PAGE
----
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Mild Omicron wave will bring down the COVID police state

Milton Friedman famously observed that “nothing is so permanent as a temporary government program”.

In December 2001, British terrorist Richard Reid boarded a transatlantic flight wearing shoes laced with explosives. Twenty years later, we still endure the ritual of taking off our trainers to go through security at most international airports.

Crises, wars and security threats tend to leave policies that endure.

The scope of government never returns to its pre-crisis norm even after the emergencies pass, as new powers become entrenched and new bureaucracies established. So classical liberal fears that unprecedented public health measures during the pandemic foreshadow more permanent interventions are understandable.

The jury is out on what the long-term consequences of this experience will be for the role of the state. Yet those seeking to pare back COVID-19 regulations have an unlikely ally: the Omicron variant.

Its sheer transmissibility is tearing apart the justification for many COVID-19 protocols, whether the public health bureaucracy likes it or not.

Omicron has already forced a relaxation of testing regulations.

Positive rapid tests will no longer have to confirm their case via a PCR, which had been effectively resetting their isolation period, causing longer absences from work.

With trains cancelled, bins uncollected and hospitals missing staff, the Government considers the costs of longer quarantine periods too intolerable with these workforce disruptions.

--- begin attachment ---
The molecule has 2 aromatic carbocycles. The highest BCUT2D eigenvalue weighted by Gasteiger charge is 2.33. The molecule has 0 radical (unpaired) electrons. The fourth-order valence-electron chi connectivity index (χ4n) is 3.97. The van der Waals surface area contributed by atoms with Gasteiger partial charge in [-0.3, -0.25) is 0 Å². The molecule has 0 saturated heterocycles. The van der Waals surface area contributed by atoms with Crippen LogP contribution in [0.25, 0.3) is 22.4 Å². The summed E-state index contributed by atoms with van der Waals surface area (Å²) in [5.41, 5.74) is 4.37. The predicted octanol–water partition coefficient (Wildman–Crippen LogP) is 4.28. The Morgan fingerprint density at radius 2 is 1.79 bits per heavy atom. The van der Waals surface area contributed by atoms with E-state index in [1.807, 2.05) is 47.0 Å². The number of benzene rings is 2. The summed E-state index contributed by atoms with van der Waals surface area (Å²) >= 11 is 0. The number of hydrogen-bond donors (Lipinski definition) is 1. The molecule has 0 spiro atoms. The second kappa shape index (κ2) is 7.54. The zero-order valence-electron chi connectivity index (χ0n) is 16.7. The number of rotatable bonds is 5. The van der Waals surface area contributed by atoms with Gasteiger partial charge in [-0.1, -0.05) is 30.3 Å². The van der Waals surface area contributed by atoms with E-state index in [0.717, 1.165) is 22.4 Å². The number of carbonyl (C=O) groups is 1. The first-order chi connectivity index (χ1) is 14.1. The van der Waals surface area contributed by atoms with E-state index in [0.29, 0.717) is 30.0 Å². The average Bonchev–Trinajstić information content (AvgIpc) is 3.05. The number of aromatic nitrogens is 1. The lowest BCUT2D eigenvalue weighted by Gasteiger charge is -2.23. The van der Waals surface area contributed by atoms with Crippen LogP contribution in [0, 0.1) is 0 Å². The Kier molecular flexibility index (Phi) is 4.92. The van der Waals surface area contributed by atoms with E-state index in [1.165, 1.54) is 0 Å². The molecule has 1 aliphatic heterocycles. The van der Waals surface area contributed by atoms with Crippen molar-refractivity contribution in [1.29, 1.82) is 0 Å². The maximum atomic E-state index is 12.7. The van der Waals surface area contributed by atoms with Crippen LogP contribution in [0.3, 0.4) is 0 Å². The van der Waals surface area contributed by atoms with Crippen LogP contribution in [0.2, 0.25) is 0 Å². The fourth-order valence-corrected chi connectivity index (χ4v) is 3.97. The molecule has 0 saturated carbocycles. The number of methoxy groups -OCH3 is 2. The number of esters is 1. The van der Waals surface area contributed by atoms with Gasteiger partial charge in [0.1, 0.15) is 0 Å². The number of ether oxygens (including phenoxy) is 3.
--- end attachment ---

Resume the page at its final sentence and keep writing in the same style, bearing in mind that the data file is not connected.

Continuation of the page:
Travel restrictions are being re-liberalised because of Omicron too.

With the virus everywhere, extensive screening and isolation for those travelling into Britain amounts to holding your finger in a dam’s hole with the village already flooded.

The Government is scrapping both pre-departure tests and the need to isolate until one obtains a negative PCR test result upon UK arrival.

Now, a negative rapid test sometime between days zero and two after entry is sufficient.

True, neither change eliminates testing protocols entirely. But both moves highlight an Omicron-enforced change in judging interventions’ costs and benefits.

The variant’s rapid spread simply destroys any vestige of the possibility of “zero COVID”, while weakening our ability even to significantly suppress it.

Office for National Statistics work estimates that one in 15 people in England – a huge 3.8 million individuals – were infected in the last week of December.

With an Omicron-specific vaccine unlikely soon, more stringent restrictions would just delay an inevitable case surge until the re-opening.

Seeing the virus everywhere, even those most hawkish about it are waking up to the extent to which it is endemic and the futility of attempting to eliminate it.

As millions and millions recover from infection, locking them down again for no benefit creates an ever-strengthening political barrier against society-wide lockdowns.